The current plan is to have a huge screen outside – or inside, he jokes – United Nations headquarters in New York, to showcase the images uploaded from around the world on the day. By the next day, McKibben says, photographic prints will be delivered to all the Copenhagen negotiators from each country – with a note along the lines of ‘Here is what's happening in your country. Act now.'
The reality principle
‘Do I think that Copenhagen will produce an agreement that gets us back to 350 anytime soon?' McKibben asks. 'No. It's too radical a target for the political world at the moment. But getting it out there will move that process further in the direction of science. We are well behind the curve now and catching up is going to be extremely difficult. With 350 at least we know where the curve is. It's arguably the most important number in the world. It sets a boundary condition for our civilisation to work.'
350 is a reality principle, and 24th October is a day of symbolic action to get across a larger message, out of the thousands of local and national initiatives on climate change around the world.
‘It's dawning on a lot of people now that we are not going to solve this thing one light bulb at a time. Those things that seem quite practical are at this stage symbolic. They are necessary to do: I drove the first hybrid car in Vermont, when it was built I had the most energy efficient house in Vermont, and on and on. But there is no way to make the math work. The only thing that will, maybe, make a difference, is change at the top that resets the price of carbon in a real way. The only way to get that is through political action. That means that if practical gestures are in a sense symbolic, in an odd way symbolic gestures are now quite practical – to the degree that they can build that kind of political momentum.'
This new model of campaigning ‘without an organisation' couldn't happen without the internet, and McKibben acknowledges the power of the web to make big campaigns possible – quickly and cheaply. ‘We spent a huge amount of money for us, $70,000, to make our site operate in a dozen different languages, but in the scheme of things it is not a lot. Exxon Mobil, which made more money last year than any company in the history of money, can spend a billion dollars on its website, but in fact it would be significantly worse than the one we built. There is a kind of equalising effect in this technology that I like.'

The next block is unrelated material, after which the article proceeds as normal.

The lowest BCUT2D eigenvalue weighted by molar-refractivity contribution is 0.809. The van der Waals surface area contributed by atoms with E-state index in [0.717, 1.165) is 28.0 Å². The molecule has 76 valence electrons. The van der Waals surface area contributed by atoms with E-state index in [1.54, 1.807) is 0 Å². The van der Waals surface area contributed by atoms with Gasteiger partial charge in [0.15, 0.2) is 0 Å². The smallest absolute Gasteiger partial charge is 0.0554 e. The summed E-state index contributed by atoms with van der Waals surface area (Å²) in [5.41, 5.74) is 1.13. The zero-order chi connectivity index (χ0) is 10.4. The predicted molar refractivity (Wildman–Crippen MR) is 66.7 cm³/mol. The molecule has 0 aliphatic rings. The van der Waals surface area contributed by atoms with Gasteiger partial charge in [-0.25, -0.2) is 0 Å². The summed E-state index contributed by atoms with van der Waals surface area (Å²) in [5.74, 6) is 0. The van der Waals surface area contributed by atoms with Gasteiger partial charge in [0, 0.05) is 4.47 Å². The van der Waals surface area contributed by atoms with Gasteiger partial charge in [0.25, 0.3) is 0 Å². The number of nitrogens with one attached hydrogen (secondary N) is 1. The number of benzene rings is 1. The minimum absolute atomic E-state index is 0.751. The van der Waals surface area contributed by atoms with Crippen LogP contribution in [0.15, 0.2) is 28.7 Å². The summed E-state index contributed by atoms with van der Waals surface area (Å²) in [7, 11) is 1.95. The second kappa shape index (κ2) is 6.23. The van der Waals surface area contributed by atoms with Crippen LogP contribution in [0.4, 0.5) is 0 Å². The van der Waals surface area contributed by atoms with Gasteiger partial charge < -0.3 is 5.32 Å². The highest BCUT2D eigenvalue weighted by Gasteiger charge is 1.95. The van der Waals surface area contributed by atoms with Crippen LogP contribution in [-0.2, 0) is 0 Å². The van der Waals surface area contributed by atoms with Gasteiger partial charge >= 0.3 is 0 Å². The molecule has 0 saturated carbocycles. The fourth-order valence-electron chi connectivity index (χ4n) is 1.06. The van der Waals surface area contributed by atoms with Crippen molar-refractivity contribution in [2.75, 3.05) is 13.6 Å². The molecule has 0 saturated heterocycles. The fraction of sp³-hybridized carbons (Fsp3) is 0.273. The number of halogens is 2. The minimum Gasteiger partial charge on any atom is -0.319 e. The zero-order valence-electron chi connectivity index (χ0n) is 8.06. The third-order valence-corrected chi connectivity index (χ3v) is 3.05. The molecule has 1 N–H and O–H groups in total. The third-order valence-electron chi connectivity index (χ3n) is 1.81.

Has campaigning taught him a lot? ‘We've learned how hard it is to work across linguistic boundaries. One of the reasons ‘350' is so useful to us is that numerals are one of the things that do translate. We've learned that there is a great network of young people all over the world engaged in this issue, be it the Australian Youth Climate Camp, Britain's youth climate movement – they are completely fired-up. They understand what we are talking about. I'm 48 and I am twice as old as all the people I work with. My crew are aged 25 and under.'
For the love of nature
After leaving The New Yorker magazine in 1987, McKibben moved to New York's Adirondack mountains, fell completely in love with them and spent all his time outdoors, which is ‘one reason I was so receptive to the early science about climate change. The wilderness of this place was turned upside down by the knowledge that even though it was remote, it wasn't remote.'
McKibben partly credits his initial environmental awareness and love of nature to the discovery, in his 20s, of a ‘series of writers who really changed my understanding of the world: Wendell Berry chief among them, Ed Abbey, Terry Tempest Williams.'
Today, he is returning the favour as those active in the climate youth movements coming across Bill McKibben now may know him better as an activist than as a writer. He has gone beyond simply telling people what is going on in the world; he can no longer bear witness without getting involved.
‘I recently marched past a coal-fired power plant arm and arm with Jim Hansen [the first scientist to warn about climate change 20 years ago]. The scientists are finding out they need to get involved. Lots and lots of sober economists are getting involved. I've watched this change. If you think about it long enough, you almost have no choice. It's the biggest thing human beings have ever done, and it's very much in the next few years that the outcome of this story will be set, past our ability to change it. It matters. A lot.'
Matilda Lee is the Ecologist's Consumer Affairs Editor